Details of DPV and References

DPV NO: 118 July 1973

Family: Potyviridae
Genus: Rymovirus
Species: Agropyron mosaic virus | Acronym: AgMV

Agropyron mosaic virus

J. T. Slykhuis Ottawa Research Station, Canada Department of Agriculture, Ottawa, Ontario, Canada



First reported by McKinney (1937).

Selected synonyms

Agropyron green mosaic virus (Rev. appl. Mycol. 24: 136)
Agropyron streak mosaic virus (Rev. appl. Mycol. 33: 285)
Agropyron yellow mosaic virus (Rev. appl. Mycol. 24: 136)
Couch grass streak mosaic virus (Rev. appl. Mycol. 36: 303)
Wheat virus 2 (McKinney, 1937)
Marmor agropyri (Rev. appl. Mycol. 24: 136)

A virus with filamentous particles c. 717 nm long and 15 nm in diameter infecting only species of Gramineae. It has been found naturally in Agropyron repens and wheat. It is transmitted by an eriophyid mite, and by rubbing leaves with infective sap.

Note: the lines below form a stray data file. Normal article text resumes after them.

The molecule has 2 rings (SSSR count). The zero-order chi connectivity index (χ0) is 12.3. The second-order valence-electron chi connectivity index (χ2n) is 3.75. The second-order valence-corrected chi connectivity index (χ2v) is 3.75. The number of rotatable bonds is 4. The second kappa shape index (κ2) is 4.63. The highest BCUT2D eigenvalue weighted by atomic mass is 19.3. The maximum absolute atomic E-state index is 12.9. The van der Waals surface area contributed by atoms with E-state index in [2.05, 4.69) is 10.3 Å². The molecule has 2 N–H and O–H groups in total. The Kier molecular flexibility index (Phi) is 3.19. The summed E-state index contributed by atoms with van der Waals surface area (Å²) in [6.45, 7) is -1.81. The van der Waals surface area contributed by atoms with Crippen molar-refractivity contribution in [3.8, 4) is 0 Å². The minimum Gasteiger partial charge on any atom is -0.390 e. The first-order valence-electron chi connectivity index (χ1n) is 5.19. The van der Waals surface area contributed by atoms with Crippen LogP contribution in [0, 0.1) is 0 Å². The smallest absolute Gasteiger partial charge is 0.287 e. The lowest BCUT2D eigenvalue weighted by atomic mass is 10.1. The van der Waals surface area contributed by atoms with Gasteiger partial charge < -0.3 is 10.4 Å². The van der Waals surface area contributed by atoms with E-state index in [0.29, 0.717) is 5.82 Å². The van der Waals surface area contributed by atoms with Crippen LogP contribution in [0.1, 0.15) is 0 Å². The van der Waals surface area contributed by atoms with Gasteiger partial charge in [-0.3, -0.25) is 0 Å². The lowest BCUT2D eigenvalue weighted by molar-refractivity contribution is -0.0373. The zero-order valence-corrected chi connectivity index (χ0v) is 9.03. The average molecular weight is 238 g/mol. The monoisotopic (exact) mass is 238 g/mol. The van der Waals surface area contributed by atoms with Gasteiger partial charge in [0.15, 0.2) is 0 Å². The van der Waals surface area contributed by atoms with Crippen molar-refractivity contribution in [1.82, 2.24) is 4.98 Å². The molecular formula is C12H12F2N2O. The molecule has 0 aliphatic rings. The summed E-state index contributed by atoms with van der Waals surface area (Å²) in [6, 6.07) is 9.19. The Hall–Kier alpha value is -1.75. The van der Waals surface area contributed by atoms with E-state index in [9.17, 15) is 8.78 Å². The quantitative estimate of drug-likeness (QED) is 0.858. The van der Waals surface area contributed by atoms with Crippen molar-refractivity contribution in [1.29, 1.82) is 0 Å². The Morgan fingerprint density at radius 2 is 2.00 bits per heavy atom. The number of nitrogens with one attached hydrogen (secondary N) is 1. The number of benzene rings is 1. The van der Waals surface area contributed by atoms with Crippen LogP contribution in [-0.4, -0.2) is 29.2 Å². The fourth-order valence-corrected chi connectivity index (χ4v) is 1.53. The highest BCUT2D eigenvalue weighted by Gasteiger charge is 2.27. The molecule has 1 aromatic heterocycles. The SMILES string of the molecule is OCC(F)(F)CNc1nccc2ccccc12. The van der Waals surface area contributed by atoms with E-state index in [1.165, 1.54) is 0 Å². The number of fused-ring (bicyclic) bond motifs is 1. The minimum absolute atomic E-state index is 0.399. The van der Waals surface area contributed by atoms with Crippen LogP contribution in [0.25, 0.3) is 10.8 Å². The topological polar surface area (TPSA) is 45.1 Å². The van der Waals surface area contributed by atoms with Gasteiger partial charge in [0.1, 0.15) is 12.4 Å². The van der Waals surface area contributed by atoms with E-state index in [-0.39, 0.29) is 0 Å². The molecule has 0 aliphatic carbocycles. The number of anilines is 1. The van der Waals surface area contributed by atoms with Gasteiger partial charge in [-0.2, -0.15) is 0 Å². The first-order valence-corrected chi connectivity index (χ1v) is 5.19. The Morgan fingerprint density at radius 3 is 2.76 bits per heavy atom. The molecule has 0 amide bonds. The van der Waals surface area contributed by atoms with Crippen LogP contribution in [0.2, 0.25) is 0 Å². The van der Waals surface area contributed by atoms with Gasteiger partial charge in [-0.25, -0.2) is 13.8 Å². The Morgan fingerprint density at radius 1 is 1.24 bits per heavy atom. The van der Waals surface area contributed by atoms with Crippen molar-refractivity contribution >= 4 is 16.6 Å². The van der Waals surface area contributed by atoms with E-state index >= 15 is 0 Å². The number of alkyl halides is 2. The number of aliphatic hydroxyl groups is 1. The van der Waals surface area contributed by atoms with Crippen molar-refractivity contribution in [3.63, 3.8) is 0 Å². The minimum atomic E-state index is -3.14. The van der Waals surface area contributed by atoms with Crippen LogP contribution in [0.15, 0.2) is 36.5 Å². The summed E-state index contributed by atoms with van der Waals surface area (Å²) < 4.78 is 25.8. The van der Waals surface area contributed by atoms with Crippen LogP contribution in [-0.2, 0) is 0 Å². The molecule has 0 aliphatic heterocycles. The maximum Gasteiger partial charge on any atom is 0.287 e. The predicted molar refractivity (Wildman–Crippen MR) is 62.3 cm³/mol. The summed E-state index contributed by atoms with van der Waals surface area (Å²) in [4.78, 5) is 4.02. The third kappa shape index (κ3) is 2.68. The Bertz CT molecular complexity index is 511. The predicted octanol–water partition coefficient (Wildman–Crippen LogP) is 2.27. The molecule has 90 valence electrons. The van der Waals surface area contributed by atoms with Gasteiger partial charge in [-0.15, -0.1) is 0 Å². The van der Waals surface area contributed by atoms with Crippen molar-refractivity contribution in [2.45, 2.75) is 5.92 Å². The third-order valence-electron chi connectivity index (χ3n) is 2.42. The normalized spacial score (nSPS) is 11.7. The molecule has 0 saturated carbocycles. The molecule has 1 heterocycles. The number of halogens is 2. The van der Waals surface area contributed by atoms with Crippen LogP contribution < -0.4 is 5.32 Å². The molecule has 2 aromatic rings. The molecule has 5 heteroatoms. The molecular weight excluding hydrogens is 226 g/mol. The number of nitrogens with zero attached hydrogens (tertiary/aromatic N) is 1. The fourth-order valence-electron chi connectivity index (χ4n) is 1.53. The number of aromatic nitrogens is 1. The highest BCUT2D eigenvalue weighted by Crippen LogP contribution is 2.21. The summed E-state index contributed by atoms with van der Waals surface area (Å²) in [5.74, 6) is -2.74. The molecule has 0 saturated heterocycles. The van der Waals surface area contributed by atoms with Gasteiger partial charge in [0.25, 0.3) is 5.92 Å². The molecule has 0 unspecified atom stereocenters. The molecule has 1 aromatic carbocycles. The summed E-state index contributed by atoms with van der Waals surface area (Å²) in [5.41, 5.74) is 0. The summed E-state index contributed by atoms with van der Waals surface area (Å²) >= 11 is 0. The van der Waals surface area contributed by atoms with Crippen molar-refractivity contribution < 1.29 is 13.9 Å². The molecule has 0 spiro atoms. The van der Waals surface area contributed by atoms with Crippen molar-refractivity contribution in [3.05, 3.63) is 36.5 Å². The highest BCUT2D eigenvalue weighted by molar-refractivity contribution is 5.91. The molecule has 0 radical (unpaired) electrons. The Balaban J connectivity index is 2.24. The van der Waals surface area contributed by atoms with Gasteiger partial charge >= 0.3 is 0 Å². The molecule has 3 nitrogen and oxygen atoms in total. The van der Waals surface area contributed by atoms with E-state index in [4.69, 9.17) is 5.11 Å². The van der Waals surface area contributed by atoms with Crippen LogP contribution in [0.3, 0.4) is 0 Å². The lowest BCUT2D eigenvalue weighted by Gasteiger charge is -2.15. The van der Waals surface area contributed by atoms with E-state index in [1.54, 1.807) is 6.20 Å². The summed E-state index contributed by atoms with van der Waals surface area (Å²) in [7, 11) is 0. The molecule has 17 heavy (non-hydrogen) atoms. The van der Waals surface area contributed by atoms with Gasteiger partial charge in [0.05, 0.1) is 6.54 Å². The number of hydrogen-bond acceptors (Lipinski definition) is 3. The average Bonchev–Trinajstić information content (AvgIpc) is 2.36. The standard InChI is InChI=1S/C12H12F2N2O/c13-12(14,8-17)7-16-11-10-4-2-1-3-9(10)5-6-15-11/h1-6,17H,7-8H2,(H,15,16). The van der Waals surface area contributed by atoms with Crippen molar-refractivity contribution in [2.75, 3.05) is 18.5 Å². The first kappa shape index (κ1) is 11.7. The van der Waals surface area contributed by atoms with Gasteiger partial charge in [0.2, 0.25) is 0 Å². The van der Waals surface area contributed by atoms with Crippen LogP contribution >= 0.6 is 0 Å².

Main Diseases

Causes light green to yellow mosaic in Agropyron repens (Fig. 1) and wheat. A strain found in Ontario caused a yellow mosaic, moderate stunting and loss in yield of wheat.

Geographical Distribution

USA (McKinney, 1937; Shepard, 1968; Slykhuis, 1952), Canada (Slykhuis, 1962), Finland (Bremer, 1964), Germany (Schumann, 1969).

Host Range and Symptomatology